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UNTANGLED, a web-based game designed to help engineers develop the next generation of electronics, has been named a finalist in the International Science & Engineering Visualization Challenge (SciVis). UNTANGLED was selected as one of the top ten in the Games and Apps category.
The National Science Foundation (NSF) and the journal Science created SciVis to celebrate the grand tradition of science visualization and to encourage its continued growth. The spirit of the competition is to communicate science, engineering and technology for education and journalistic purposes.
Dr. Gayatri Mehta, an Assistant Professor in the Department of Electrical Engineering, and her team of student researchers are taking an innovative approach to the challenge of determining how to best fit electrical components into future electronic devices that are smaller, more powerful, and have longer battery life.
“I’d like to congratulate Dr. Mehta and her research team for this great achievement. This project has created a great deal of enthusiasm in our students. I feel proud of their outstanding efforts,” said Dr. Murali Varanasi, Chair of the Department of Electrical Engineering.
Speaking of the game, Dr. Mehta states that "People have amazing skills at identifying problems and exploiting opportunities. We hope to capture some of this ability in our algorithms, and this game is the first step."
UNTANGLED features various series of blocks inlaid on a graph. Players are asked to arrange the blocks more efficiently while adhering to certain constraints, mimicking the challenge of efficiently organizing components within electronic devices. Players are scored based on how efficiently they can organize the blocks.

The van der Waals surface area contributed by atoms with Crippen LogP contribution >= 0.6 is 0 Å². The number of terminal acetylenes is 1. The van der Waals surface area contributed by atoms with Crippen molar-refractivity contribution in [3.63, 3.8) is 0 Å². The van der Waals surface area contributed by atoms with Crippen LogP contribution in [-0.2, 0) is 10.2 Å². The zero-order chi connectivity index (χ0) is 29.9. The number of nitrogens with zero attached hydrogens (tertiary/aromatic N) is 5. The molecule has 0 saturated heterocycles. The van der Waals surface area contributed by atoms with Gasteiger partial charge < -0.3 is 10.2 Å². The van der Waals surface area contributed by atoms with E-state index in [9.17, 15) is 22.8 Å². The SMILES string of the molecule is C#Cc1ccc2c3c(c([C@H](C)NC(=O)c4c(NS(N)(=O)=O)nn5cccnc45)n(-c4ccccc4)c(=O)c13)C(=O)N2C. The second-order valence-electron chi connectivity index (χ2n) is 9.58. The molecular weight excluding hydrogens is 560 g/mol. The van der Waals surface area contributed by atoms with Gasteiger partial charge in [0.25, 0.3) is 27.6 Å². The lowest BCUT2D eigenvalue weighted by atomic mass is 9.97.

By visually and mathematically analyzing the graphs of the top scoring players, the team hopes to learn more about human intuition and develop new algorithms, or mathematical equations, that will help in the development of future cell phones, medical devices and other electronics. According to the contest entry for UNTANGLED submitted to NSF, “To our knowledge, this is the first ever online game that explores architecture design and circuit layout by making these problems accessible to anyone.”
“From our initial results, we have developed a new algorithm that works by laying out our graphs in common patterns, mirroring the thought processes of some of our players,” Dr. Mehta stated. “This algorithm can already outperform our existing algorithms and most of our players as well.”
Judges appointed by NSF and Science will select winners in five categories: Photography, Illustration, Posters & Graphics, Games & Apps, and Video. The winning entries will appear in a special section of Science (with one entry chosen for the front cover) and be hosted at ScienceMag.org and NSF.gov. In addition, each winner will receive a one-year online subscription to Science and a certificate of appreciation.
The public also is invited to vote for their favorite entries in each of the five categories by logging onto the SciVis site. The voting ends on November 8th. The top vote-getters in each category will be designated the People’s Choice.
“We are thrilled to be recognized in this competition, and we are out to win it,” Dr. Mehta stated.